Yale School of Architecture Announces Public Programs for the Coming Term
Exhibitions, lectures, discussions and other programs addressing issues ranging from suburban sprawl to the nature of sacred spaces, to writing about architecture are some of the highlights available to the public in the coming academic term at the Yale School of Architecture.
Among the guest lecturers and speakers who will help raise the level of public discourse on architecture are Santiago Calatrava, Tom Wolfe, Peter Eisenman, Frank Gehry and Paul Goldberger.
During the extensive renovation and restoration of Paul Rudolph’s landmark Art and Architecture Building, the School of Architecture will occupy temporary quarters in a newly constructed building—designed by the architectural firm KieranTimberlake Associates—at 32 Edgewood Avenue. The School of Architecture will return to the A + A building in September 2008, and 32 Edgewood Avenue will become the permanent home of the Yale School of Art sculpture department.
The schedule of events for the fall term is as follows.
Please Note: Unless otherwise noted, all lectures, discussions, and symposia take place at 6:30 p.m. in the Robert J. McNeil Lecture Hall of the Yale University Art Gallery, 1111 Chapel Street.
School of Architecture exhibitions are in a temporary gallery located in the new building at 32 Edgewood Avenue: Monday–Friday, 9 a.m.–5 p.m., Saturday 10 a.m.–5 p.m. Closed on Sunday.
Thursday August 30
Lecture: “Profit and the Planet: Placemaking for the People”
Nick Johnson, director of development at the urban regeneration company Urban Splash and current Edward P. Bass Distinguished Visiting Architecture Fellow at Yale, will deliver the first lecture of the season.
Exhibition: “A Field Guide to Sprawl”
On view from August 30 through October 19, 2007, “A Field Guide to Sprawl” combines 48 aerial photographs with explanatory text to examine some common mistakes of ex-urban development. The exhibition reveals how sprawl—visible in the seemingly constant new construction at the fringes of cities and suburbs—is the product of careless land use coupled with lack of investment in older downtowns and suburbs. Photojournalist Jim Wark’s images, which show the excesses of the built environment, are grouped according to the particular type of sprawl they exemplify. The text is by Yale professor of Architecture and American Studies Dolores Hayden, a well-known authority on American culture and the politics of the built environment. Hayden is the author of such award-winning books as “The Power of Place: Urban Landscapes as Public History” (1995); “Redesigning the American Dream: Gender, Housing, and Family Life” (revised edition, 2002); and “Building Suburbia: Green Fields and Urban Growth” (2003).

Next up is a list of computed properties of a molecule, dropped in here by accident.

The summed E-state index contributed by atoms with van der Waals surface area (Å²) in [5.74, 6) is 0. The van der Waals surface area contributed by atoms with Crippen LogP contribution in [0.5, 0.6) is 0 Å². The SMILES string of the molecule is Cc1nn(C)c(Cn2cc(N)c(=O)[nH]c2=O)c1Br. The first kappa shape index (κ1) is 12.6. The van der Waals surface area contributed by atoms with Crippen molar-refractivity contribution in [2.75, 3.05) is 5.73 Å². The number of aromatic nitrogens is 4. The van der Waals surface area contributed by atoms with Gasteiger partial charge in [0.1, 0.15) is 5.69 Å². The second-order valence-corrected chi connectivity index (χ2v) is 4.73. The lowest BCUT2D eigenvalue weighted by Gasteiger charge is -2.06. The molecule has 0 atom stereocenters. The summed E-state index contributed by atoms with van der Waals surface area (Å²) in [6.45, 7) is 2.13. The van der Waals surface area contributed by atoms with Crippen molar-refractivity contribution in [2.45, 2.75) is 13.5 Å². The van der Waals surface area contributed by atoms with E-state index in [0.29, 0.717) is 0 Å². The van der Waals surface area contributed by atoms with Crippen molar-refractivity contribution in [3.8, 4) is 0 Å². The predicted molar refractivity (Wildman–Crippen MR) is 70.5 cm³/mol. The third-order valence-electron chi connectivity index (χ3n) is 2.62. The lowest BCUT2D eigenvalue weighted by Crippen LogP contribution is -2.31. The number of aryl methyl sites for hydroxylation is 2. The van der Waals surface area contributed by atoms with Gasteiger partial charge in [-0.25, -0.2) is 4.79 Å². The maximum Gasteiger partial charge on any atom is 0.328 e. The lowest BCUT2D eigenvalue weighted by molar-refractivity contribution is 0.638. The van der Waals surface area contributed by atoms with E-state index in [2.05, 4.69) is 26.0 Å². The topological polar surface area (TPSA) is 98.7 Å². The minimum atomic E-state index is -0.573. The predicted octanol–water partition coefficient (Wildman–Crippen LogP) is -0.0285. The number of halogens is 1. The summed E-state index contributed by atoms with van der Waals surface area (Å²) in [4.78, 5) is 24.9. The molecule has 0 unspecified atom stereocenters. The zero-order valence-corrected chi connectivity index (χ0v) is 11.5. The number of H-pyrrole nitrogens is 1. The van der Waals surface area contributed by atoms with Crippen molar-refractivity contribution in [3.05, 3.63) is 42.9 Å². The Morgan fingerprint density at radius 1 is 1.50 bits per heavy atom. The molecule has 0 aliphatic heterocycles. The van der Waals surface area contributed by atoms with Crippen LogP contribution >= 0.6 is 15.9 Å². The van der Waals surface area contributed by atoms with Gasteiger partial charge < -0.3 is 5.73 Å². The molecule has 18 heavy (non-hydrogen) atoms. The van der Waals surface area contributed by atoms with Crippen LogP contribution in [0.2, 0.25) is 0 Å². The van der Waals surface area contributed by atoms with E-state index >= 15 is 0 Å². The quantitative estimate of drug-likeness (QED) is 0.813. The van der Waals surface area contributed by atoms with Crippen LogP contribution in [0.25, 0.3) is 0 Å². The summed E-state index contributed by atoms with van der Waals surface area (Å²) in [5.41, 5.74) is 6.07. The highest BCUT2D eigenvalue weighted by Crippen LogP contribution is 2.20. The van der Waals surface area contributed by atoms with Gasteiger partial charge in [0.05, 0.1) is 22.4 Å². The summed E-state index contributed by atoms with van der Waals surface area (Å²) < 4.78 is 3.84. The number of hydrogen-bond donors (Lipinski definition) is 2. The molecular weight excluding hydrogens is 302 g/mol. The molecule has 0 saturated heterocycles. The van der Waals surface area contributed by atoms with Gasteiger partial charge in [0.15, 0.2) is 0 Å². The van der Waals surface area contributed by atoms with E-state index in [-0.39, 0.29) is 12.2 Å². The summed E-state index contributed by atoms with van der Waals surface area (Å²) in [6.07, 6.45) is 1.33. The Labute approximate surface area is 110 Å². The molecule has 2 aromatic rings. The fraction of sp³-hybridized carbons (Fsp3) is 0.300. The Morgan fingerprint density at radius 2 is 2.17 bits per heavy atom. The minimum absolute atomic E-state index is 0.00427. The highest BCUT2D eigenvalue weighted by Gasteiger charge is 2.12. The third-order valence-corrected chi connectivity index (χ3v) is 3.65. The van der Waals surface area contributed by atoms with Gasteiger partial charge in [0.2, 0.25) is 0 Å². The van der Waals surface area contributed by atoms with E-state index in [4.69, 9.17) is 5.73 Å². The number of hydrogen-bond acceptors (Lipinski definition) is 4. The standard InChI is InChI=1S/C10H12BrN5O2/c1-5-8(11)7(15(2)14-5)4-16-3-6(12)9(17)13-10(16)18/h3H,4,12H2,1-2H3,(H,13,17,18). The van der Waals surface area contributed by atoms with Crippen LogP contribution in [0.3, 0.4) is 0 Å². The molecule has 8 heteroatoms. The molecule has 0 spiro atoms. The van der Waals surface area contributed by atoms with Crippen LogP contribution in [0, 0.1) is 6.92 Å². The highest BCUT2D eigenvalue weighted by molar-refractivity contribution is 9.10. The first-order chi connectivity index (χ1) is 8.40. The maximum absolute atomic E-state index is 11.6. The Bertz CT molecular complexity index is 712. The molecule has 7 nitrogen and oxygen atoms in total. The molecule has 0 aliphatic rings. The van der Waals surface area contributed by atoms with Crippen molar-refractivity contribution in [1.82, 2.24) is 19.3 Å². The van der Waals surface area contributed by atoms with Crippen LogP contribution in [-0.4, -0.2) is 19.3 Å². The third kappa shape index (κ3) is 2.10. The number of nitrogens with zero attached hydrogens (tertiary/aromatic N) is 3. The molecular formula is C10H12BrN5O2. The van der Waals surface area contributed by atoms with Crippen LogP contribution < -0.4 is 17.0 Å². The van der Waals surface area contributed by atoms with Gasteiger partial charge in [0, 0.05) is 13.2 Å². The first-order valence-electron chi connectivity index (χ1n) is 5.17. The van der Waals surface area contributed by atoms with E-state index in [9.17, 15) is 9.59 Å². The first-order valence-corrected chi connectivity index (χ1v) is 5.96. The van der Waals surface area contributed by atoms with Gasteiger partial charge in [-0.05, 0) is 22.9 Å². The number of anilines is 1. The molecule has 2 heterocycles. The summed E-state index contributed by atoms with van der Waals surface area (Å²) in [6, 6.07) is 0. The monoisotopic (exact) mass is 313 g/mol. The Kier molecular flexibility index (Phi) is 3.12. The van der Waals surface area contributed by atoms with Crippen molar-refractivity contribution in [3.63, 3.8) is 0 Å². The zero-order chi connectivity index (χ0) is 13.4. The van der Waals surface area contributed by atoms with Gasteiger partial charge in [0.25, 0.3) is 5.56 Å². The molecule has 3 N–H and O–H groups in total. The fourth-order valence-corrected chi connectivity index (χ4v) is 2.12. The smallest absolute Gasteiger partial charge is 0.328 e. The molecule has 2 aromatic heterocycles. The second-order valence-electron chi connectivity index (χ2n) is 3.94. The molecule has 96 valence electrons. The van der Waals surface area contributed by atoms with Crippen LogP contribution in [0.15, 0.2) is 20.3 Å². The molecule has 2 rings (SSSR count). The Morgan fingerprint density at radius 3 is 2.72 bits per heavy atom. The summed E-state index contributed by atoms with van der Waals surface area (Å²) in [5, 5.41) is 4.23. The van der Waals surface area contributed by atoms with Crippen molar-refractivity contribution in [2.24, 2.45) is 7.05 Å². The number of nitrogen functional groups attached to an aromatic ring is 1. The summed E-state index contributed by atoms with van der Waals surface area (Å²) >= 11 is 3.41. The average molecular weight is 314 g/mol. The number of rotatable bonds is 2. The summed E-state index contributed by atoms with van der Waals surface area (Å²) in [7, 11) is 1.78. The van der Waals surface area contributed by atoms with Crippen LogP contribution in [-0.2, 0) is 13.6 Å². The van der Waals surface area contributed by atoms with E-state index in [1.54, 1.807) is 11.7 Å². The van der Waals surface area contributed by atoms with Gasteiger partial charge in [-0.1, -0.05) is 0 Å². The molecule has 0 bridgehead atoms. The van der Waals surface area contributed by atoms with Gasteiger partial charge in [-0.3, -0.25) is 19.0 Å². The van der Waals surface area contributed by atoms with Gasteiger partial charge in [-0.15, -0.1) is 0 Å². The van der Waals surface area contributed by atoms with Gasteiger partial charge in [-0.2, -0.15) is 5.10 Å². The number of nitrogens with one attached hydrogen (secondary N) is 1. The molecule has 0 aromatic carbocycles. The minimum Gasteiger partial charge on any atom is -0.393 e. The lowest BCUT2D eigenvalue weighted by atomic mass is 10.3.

“A Field Guide to Sprawl” takes its title from a book of the same name by Wark and Hayden. It has been organized by The Hudson River Museum and is curated by the Museum’s Curator of Exhibitions Bartholomew F. Bland. It grew out of a 2006 exhibition at The Hudson River Museum, titled “Westchester: The American Suburb.” “Sprawl” was also on view at the Westchester Arts Council, in White Plains, NY, in 2006.
“Sprawl” has been redesigned and installed by Yale School of Architecture critic Dean Sakamoto. The Yale installation will include a “living room study center,” where visitors can lounge and peruse related publications.
On September 20, Hayden will speak about some of the issues raised in the exhibition (see below).
Monday September 10
Conversation: “From Bauhaus to Our House”
Famed author and social critic Tom Wolfe and Peter Eisenman, celebrated architect, author and the Louis I. Kahn Visiting Professor at the School of Architecture, will discuss issues in modern architecture.
Thursday September 20
Linsly-Chittenden Hall, 61 High Street, Room 102
Dolores Hayden will deliver a lecture in connection with the exhibition “A Field Guide to Sprawl” (see above).
Friday September 21
Panel Discussion: “Photography and the Built Environment”
Yale Center for British Art auditorium, 1080 Chapel Street.
Chaired by Yale professor of American Studies and Women’s Gender & Sexuality Studies Laura Wexler, this panel includes among its participants Yale University Art Gallery Director Jock Reynolds and photographer Jim Wark, whose aerial pictures of suburban sprawl are featured in the exhibition “A Field Guide to Sprawl,” on view at the School of Architecture (see above).
Monday October 1
Lecture: “The Project of Autonomy”
This year’s Brendan Gill Lecture will be given by architect and author Pier Vittorio Aureli.
Wednesday and Thursday October 3 & 4
Lectures: “Wings and a Prayer and A Collection of Pearls”
Whitney Humanities Center, 53 Wall St.
Wednesday lecture begins at 4:30 p.m.; Thursday, at 6:30 pm.
Celebrated architect, engineer, and sculptor Santiago Calatrava, this year’s Tanner Lecturer on Human Values, will deliver two Tanner Lectures: “Wings and a Prayer” (Wednesday) and “A Collection of Pearls” (Thursday)